Entrepreneurship training helps Venezuelan refugees find stability
Although María had a university degree in special education and years-worth of experience working in business administration back in her native Venezuela, when she first arrived in Peru, she found herself with no choice but to accept an off-the-books position, helping out at a dentist’s office.
The pay was so low, she and her infant son had to live in the office. When the situation became untenable, María gave her employer one month’s notice.
“He said, ‘no, if you’re leaving, leave now,’” recalled María, 33, who moved to the southern Peruvian city of Arequipa around five years ago. “He gave me two hours to get out and … I found myself on the street with 250 Peruvian soles (US$65), my son, and a suitcase.”
"Having your own business ... gives you a much firmer foundation."
Once she got back on her feet, María was determined to never go through a similar situation again. The key, she decided, was to become her own boss.
“A job doesn’t necessarily give you stability because anything can happen and you can lose that position and then not be able pay the rent and have to move,” reflected María, who left Venezuela after her baby developed a serious kidney infection due to a widespread shortage of disposable diapers. “Having your own business, on the other hand, gives you a much firmer foundation.”
Like many of the Venezuelan refugees and migrants who have left their country in recent years, María set her sights on the food industry, deciding to start a small business selling ready-to-use pastry dough for empanadas.
But even her previous experience in business administration failed to prepare her for the overwhelming challenge of starting a new business in a new country. Dipping deep into her savings, she managed to buy the basic equipment – an electric mixer and dough sheeter – to be able to start selling premade sheets of empanada dough to a handful of clients. Despite putting in seemingly endless long hours, she was just scraping by.
It was not until she was accepted into an entrepreneurship mentorship course that María realized she could take her small business to the next level.
“I had been working for a year…without any sort of organization or order,” she recalled, speaking in the small kitchen she now rents for the business. “I didn’t realize how small my profit margins were. I was earning enough to get by…. But the mentorship opened my eyes and made me see that I could do more and grow more.”
Run, with support from UNHCR, the UN Refugee Agency, by the Kaman business incubator, at Arequipa’s University of San Pablo, the mentorship provides basic training on such crucial business skills as finance and marketing. Since the programme started in April 2021, it has helped give around 140 fledgling refugee and migrant entrepreneurs the skills they need not only to survive, but to thrive.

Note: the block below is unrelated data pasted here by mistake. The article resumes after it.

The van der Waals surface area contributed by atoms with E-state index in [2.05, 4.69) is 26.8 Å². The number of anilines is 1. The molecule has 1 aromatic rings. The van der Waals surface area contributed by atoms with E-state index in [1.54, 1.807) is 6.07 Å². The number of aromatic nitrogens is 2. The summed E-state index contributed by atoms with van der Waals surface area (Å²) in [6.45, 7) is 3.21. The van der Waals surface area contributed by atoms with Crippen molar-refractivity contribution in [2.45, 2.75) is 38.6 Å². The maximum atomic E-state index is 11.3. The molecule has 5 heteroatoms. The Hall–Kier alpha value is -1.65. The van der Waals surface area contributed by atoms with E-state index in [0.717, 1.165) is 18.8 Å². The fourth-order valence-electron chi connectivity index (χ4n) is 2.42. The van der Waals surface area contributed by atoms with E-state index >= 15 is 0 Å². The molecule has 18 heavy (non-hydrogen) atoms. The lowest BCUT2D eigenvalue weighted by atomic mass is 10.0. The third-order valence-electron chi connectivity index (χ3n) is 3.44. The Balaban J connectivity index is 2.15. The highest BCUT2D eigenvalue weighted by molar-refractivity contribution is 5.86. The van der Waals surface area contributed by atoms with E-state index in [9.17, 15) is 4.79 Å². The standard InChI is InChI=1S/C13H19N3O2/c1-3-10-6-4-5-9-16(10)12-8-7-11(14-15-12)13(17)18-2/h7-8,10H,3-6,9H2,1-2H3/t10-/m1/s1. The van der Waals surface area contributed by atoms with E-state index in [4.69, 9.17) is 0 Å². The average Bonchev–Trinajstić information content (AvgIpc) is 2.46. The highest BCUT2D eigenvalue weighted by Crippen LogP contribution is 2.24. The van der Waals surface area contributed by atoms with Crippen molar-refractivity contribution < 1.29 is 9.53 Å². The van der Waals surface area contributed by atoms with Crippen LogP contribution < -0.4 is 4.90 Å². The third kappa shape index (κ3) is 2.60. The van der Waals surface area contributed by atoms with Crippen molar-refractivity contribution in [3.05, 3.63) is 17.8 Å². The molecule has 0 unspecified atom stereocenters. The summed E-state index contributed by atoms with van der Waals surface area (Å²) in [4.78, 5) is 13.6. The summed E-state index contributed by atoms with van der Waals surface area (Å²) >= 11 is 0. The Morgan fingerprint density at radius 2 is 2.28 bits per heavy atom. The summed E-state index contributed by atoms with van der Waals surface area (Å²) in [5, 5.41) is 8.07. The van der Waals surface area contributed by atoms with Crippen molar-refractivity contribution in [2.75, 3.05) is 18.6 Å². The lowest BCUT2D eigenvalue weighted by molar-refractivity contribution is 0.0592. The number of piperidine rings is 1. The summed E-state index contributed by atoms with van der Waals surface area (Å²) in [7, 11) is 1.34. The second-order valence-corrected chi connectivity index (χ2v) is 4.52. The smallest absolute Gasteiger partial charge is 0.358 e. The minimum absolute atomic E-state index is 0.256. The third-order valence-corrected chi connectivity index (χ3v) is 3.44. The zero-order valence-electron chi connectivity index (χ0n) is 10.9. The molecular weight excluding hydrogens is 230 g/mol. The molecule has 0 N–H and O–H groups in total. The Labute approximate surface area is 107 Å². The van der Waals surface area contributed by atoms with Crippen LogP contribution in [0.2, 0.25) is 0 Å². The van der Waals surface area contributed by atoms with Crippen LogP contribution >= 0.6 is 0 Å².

“Most [of the mentees] have problems with the finance part because they are either afraid to charge too much or because they fail to take into account such expenses as the raw material, the labour, or the electricity it takes to make their product,” said María del Rosario Ojeda, one of the programme’s mentors. That changes, she said, when they see the numbers in front of them, in stark black and white. They are then pushed to make the sometimes-difficult changes necessary to allow their businesses to flourish.
Much of UNHCR’s work with Venezuelan refugees and migrants across South America is focused on integration – giving people the tools they need to be self-sufficient and contribute to their host countries. Because regular income is the foundation upon which stability is built, programmes like the business incubation mentorship in Arequipa are a key part of those efforts.
In Chile, a programme gives would-be entrepreneurs in the food sector the knowledge they need to safely and legally sell their wares, and a shared professional kitchen in which to work.
For Yahveh Herrera, 33, the programme, Santiago Cocina, proved invaluable in helping him adapt his successful Caracas chocolate business to the very different realities of the Chilean market. While Yahveh had the basics of running his business down pat, he was unprepared for how many fundamental changes he would have to make to replicate that success in Chile.
“It’s a constant process of adaptation,” he said, explaining that he has had to tailor his offerings to Chilean tastes, which tend to be more conservative than those of Venezuelan consumers. Yahveh credited the Santiago Cocina programme, as well as use of the professional kitchen it provides, with giving him the guidance and facilities he needed to make the necessary changes.
Yahveh, who left Venezuela on account of worries about his personal safety, compared the process of getting a business off the ground in a new country to the travails of forced displacement itself. In a host country “you’re no longer living like you did in your country, so you have to adapt, try to embrace [this change] as something positive and take full advantage of opportunities.”
María, the entrepreneur behind the dough company, De Masa, said the training programme had helped her double her turnover, which in turn allowed her to hire a full-time employee – a fellow Venezuelan woman.
“It [the training] has really been fundamental, just fundamental for the business,” said María.